The availability of massive amounts of data in histopathological whole-slide images (WSIs) has enabled the application of deep learning models and especially convolutional neural networks (CNNs), which have shown a high potential for improvement in cancer diagnosis. However, storage and transmission of large amounts of data such as gigapixel histopathological WSIs are challenging. Exploiting lossy compression algorithms for medical images is controversial but, as long as the clinical diagnosis is not affected, is acceptable. We study the impact of JPEG 2000 compression on our proposed CNN-based algorithm, which has produced performance comparable to that of pathologists and which was ranked second place in the CAMELYON17 challenge. Detecting tumor metastases in hematoxylin and eosin-stained tissue sections of breast lymph nodes is evaluated and compared with the pathologists’ diagnoses in three different experimental setups. Our experiments show that the CNN model is robust against compression ratios up to 24:1 when it is trained on uncompressed high-quality images. We demonstrate that a model trained on lower quality images—i.e., lossy compressed images—depicts a classification performance that is significantly improved for the corresponding compression ratio. Moreover, it is also observed that the model performs equally well on all higher-quality images. These properties will help to design cloud-based computer-aided diagnosis (CAD) systems, e.g., telemedicine that employ deep CNN models that are more robust to image quality variations due to compression required to address data storage and transmission constraints. However, the results presented are specific to the CAD system and application described, and further work is needed to examine whether they generalize to other systems and applications.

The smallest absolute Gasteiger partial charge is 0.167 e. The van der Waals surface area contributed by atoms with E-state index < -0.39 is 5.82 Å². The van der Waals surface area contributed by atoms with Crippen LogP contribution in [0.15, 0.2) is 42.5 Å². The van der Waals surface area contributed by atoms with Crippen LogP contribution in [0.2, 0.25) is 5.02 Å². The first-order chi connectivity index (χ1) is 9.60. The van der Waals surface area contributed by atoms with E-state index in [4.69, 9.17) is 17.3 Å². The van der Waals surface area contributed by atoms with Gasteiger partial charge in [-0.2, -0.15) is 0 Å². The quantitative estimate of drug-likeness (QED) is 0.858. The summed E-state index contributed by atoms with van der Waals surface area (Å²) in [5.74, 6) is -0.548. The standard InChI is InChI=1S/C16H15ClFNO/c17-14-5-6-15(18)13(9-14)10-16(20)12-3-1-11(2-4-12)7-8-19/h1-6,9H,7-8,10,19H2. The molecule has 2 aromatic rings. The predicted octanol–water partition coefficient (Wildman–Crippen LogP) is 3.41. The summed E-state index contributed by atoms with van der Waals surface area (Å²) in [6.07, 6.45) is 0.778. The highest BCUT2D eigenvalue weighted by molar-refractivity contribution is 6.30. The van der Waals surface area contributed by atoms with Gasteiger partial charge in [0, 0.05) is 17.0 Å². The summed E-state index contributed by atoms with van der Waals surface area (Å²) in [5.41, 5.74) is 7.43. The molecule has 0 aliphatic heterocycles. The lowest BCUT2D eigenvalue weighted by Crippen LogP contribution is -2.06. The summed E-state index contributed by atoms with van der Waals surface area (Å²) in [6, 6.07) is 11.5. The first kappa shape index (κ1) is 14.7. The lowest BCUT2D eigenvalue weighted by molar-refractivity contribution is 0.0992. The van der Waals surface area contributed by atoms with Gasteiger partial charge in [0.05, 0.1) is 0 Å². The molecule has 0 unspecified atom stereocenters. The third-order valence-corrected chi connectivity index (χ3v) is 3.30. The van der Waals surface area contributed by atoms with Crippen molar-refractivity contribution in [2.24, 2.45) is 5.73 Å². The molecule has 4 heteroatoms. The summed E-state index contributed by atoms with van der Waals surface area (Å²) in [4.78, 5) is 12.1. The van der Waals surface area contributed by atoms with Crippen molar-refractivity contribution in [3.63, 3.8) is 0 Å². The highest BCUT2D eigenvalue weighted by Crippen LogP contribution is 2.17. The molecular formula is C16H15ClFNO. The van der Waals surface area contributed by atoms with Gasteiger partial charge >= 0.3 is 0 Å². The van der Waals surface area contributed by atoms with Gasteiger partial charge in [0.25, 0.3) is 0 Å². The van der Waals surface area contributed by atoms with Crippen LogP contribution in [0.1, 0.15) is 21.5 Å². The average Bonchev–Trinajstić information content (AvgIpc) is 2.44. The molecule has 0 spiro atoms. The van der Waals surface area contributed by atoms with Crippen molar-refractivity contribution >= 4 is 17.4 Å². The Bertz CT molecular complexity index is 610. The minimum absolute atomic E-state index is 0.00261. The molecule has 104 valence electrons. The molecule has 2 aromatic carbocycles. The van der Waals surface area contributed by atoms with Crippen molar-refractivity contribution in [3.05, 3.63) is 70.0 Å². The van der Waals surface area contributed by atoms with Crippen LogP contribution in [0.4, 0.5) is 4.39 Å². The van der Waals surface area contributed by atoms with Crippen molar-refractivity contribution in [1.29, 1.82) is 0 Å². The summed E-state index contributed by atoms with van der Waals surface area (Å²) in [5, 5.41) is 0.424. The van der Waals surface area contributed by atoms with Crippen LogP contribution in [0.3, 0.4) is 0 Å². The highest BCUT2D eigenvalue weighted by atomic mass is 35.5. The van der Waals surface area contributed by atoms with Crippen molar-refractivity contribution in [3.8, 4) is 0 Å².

- convolutional neural networks
- digital pathology
- image quality
- JPEG 2000 compression
- tumor detection